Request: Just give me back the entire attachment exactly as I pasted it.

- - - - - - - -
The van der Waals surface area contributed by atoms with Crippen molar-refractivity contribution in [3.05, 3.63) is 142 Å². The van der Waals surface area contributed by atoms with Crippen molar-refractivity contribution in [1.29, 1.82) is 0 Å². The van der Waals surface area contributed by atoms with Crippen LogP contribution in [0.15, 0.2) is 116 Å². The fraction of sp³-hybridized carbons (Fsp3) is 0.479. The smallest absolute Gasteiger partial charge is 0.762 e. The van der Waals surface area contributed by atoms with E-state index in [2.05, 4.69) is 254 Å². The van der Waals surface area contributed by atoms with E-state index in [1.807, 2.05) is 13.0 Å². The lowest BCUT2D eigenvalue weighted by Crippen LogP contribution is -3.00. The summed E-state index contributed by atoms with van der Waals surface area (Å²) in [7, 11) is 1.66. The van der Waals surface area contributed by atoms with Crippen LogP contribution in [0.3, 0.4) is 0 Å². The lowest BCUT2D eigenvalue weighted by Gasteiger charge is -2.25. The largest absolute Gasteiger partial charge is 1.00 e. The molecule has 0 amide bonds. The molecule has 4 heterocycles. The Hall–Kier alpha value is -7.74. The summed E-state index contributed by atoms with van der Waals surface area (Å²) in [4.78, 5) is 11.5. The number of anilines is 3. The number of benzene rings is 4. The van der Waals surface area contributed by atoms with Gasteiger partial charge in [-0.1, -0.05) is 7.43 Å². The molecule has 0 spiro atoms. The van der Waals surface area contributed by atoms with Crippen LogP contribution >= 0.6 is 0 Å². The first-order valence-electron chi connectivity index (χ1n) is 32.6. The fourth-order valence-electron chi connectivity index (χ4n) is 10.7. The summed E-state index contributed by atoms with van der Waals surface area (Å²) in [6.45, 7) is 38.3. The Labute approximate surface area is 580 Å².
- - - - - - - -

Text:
The van der Waals surface area contributed by atoms with Crippen molar-refractivity contribution in [3.05, 3.63) is 142 Å². The van der Waals surface area contributed by atoms with Crippen molar-refractivity contribution in [1.29, 1.82) is 0 Å². The van der Waals surface area contributed by atoms with Crippen LogP contribution in [0.15, 0.2) is 116 Å². The fraction of sp³-hybridized carbons (Fsp3) is 0.479. The smallest absolute Gasteiger partial charge is 0.762 e. The van der Waals surface area contributed by atoms with E-state index in [2.05, 4.69) is 254 Å². The van der Waals surface area contributed by atoms with E-state index in [1.807, 2.05) is 13.0 Å². The lowest BCUT2D eigenvalue weighted by Crippen LogP contribution is -3.00. The summed E-state index contributed by atoms with van der Waals surface area (Å²) in [7, 11) is 1.66. The van der Waals surface area contributed by atoms with Crippen LogP contribution in [0.3, 0.4) is 0 Å². The lowest BCUT2D eigenvalue weighted by Gasteiger charge is -2.25. The largest absolute Gasteiger partial charge is 1.00 e. The molecule has 0 amide bonds. The molecule has 4 heterocycles. The Hall–Kier alpha value is -7.74. The summed E-state index contributed by atoms with van der Waals surface area (Å²) in [4.78, 5) is 11.5. The number of anilines is 3. The number of benzene rings is 4. The van der Waals surface area contributed by atoms with Gasteiger partial charge in [-0.1, -0.05) is 7.43 Å². The molecule has 0 spiro atoms. The van der Waals surface area contributed by atoms with Crippen LogP contribution >= 0.6 is 0 Å². The first-order valence-electron chi connectivity index (χ1n) is 32.6. The fourth-order valence-electron chi connectivity index (χ4n) is 10.7. The summed E-state index contributed by atoms with van der Waals surface area (Å²) in [6.45, 7) is 38.3. The Labute approximate surface area is 580 Å².